• As a mentor, try to answer the questions your students have within a few hours. This keeps the students motivated and you excited that they are doing a great job.

Now please read on to learn about the newly implemented features:

Dimension Reduction Techniques

Sergey Lisitsyn (Mentor: Christian Widmer)

Dimensionality reduction is the process of finding a low-dimensional representation of a high-dimensional one while maintaining the core essence of the data. For one of the most important practical issues of applied machine learning, it is widely used for preprocessing real data. With a strong focus on memory requirements and speed, Sergey implemented the following dimension reduction techniques:


See below for the some nice illustrations of dimension reduction/embedding techniques (click to enlarge).

isomap swissrollrno kllelocal tangent space alignment

Cross-Validation Framework

Heiko Strathmann (Mentor: Soeren Sonnenburg)

Nearly every learning machine has parameters which have to be determined manually. Before Heiko started his project one had to manually implement cross-validation using (nested) for-loops. In his highly involved project Heiko extend shogun's core to register parameters and ultimately made cross-validation possible. He implemented different model selection schemes (train,validation,test split, n-fold cross-validation, stratified cross-validation, etc and did create some examples for illustration. Note that various performance measures are available to measure how ``good'' a model is. The figure below shows the area under the receiver operator characteristic curve as an example.


Interfaces to the Java, C#, Lua and Ruby Programming Languages

Baozeng (Mentor: Mikio Braun and Soeren Sonnenburg)

Boazeng implemented swig-typemaps that enable transfer of objects native to the language one wants to interface to. In his project, he added support for Java, Ruby, C# and Lua. His knowlegde about swig helped us to drastically simplify shogun's typemaps for existing languages like octave and python resolving other corner-case type issues. The addition of these typemaps brings a high-performance and versatile machine learning toolbox to these languages. It should be noted that shogun objects trained in e.g. python can be serialized to disk and then loaded from any other language like say lua or java. We hope this helps users working in multiple-language environments. Note that the syntax is very similar across all languages used, compare for yourself - various examples for all languages ( python, octave, java, lua, ruby, and csharp) are available.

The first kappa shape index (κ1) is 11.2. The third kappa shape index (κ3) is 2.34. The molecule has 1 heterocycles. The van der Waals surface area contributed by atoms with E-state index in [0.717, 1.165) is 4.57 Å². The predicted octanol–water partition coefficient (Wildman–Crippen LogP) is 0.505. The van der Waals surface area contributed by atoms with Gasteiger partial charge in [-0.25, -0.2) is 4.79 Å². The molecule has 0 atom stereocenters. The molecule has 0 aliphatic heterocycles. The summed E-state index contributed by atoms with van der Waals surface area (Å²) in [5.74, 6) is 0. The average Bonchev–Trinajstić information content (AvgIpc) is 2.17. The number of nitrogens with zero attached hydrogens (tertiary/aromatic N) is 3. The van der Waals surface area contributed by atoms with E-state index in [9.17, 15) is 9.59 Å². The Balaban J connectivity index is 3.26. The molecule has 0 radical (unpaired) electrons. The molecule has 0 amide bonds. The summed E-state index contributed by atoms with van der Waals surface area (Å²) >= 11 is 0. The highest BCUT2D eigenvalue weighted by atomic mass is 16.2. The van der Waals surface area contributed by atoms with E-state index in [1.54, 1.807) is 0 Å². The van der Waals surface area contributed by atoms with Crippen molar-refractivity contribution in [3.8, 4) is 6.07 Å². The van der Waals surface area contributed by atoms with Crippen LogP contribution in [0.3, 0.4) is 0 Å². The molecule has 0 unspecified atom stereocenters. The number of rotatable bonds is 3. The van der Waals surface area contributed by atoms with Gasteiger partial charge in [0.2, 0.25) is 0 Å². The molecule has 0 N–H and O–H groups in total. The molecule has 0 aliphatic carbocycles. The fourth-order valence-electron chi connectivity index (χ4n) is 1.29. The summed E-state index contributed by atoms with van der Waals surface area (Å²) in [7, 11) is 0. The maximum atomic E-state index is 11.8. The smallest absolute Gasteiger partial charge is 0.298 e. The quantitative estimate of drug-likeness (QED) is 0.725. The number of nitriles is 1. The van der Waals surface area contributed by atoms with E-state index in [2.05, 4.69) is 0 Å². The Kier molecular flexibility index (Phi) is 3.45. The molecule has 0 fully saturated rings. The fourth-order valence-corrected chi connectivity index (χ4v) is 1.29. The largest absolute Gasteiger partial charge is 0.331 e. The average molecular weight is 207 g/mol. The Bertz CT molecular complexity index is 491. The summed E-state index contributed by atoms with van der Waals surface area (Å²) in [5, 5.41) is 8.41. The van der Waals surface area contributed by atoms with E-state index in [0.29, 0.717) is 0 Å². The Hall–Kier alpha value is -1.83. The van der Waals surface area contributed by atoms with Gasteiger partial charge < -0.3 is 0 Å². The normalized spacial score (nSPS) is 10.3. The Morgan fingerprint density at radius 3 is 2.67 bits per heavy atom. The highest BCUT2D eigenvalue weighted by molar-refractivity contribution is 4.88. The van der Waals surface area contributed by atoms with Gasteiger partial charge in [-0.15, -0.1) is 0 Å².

Largescale Learning Framework and Integration of Vowpal Wabbit

Shashwat Lal Das (Mentor: John Langford and Soeren Sonnenburg)

Shashwat introduced support for 'streaming' features into shogun. That is instead of shogun's traditional way of requiring all data to be in memory, features can now be streamed from e.g. disk, enabling the use of massively big data sets. He implemented support for dense and sparse vector based input streams as well as strings and converted existing online learning methods to use this framework. He was particularly careful and even made it possible to emulate streaming from in-memory features. He finally integrated (parts of) vowpal wabbit, which is a very fast large scale online learning algorithm based on SGD.

Expectation Maximization Algorithms for Gaussian Mixture Models

Alesis Novik (Mentor: Vojtech Franc)

The Expectation-Maximization algorithm is well known in the machine learning community. The goal of this project was the robust implementation of the Expectation-Maximization algorithm for Gaussian Mixture Models. Several computational tricks have been applied to address numerical and stability issues, like

  • Representing covariance matrices as their SVD
  • Doing operations in log domain to avoid overflow/underflow
  • Setting minimum variances to avoid singular Gaussians.
  • Merging/splitting of Gaussians.

An illustrative example of estimating a one and two-dimensional Gaussian follows below.


Final Remarks

All in all, this year’s GSoC has given the SHOGUN project a great push forward and we hope that this will translate into an increased user base and numerous external contributions. Also, we hope that by providing bindings for many languages, we can provide a neutral ground for Machine Learning implementations and that way bring together communities centered around different programming languages. All that’s left to say is that given the great experiences from this year, we’d be more than happy to participate in GSoC2012.

What's New

Feb. 9, 2016 -> SHOGUN 4.1.0
Jan. 26, 2015 -> SHOGUN 4.0.0
Feb. 17, 2014 -> SHOGUN 3.2.0
Jan. 6, 2014 -> SHOGUN 3.1.1
Jan. 5, 2014 -> SHOGUN 3.1.0
Oct. 28, 2013 -> SHOGUN 3.0.0
March 17, 2013 -> SHOGUN 2.1.0